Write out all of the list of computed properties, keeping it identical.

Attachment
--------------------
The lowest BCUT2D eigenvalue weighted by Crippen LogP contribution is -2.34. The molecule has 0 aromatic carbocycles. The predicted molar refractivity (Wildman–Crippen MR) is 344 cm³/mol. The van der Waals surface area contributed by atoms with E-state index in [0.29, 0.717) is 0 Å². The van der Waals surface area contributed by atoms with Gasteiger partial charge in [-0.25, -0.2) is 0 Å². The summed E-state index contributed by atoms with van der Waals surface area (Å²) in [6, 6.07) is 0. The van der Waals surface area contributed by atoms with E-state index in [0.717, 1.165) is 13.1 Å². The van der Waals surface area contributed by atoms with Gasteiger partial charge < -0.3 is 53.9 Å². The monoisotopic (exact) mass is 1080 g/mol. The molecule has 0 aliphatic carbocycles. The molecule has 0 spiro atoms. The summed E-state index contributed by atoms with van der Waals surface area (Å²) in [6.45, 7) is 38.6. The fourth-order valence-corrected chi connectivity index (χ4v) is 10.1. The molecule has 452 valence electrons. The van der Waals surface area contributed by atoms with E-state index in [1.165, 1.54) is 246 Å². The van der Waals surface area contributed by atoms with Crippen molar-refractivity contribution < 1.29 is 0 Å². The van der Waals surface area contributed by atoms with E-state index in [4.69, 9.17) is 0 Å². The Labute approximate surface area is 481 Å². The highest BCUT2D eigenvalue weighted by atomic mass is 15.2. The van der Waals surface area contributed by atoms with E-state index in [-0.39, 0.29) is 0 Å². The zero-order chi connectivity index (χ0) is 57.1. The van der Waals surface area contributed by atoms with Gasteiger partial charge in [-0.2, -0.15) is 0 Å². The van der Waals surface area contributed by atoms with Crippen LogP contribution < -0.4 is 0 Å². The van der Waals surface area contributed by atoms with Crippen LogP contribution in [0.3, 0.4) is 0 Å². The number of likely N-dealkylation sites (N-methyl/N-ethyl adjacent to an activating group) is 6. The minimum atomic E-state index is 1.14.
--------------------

The lowest BCUT2D eigenvalue weighted by Crippen LogP contribution is -2.34. The molecule has 0 aromatic carbocycles. The predicted molar refractivity (Wildman–Crippen MR) is 344 cm³/mol. The van der Waals surface area contributed by atoms with E-state index in [0.29, 0.717) is 0 Å². The van der Waals surface area contributed by atoms with Gasteiger partial charge in [-0.25, -0.2) is 0 Å². The summed E-state index contributed by atoms with van der Waals surface area (Å²) in [6, 6.07) is 0. The van der Waals surface area contributed by atoms with E-state index in [0.717, 1.165) is 13.1 Å². The van der Waals surface area contributed by atoms with Gasteiger partial charge < -0.3 is 53.9 Å². The monoisotopic (exact) mass is 1080 g/mol. The molecule has 0 aliphatic carbocycles. The molecule has 0 spiro atoms. The summed E-state index contributed by atoms with van der Waals surface area (Å²) in [6.45, 7) is 38.6. The fourth-order valence-corrected chi connectivity index (χ4v) is 10.1. The molecule has 452 valence electrons. The van der Waals surface area contributed by atoms with E-state index in [1.165, 1.54) is 246 Å². The van der Waals surface area contributed by atoms with Crippen molar-refractivity contribution < 1.29 is 0 Å². The van der Waals surface area contributed by atoms with E-state index in [4.69, 9.17) is 0 Å². The Labute approximate surface area is 481 Å². The highest BCUT2D eigenvalue weighted by atomic mass is 15.2. The van der Waals surface area contributed by atoms with E-state index in [-0.39, 0.29) is 0 Å². The zero-order chi connectivity index (χ0) is 57.1. The van der Waals surface area contributed by atoms with Gasteiger partial charge in [-0.2, -0.15) is 0 Å². The van der Waals surface area contributed by atoms with Crippen LogP contribution < -0.4 is 0 Å². The van der Waals surface area contributed by atoms with Crippen LogP contribution in [0.3, 0.4) is 0 Å². The number of likely N-dealkylation sites (N-methyl/N-ethyl adjacent to an activating group) is 6. The minimum atomic E-state index is 1.14.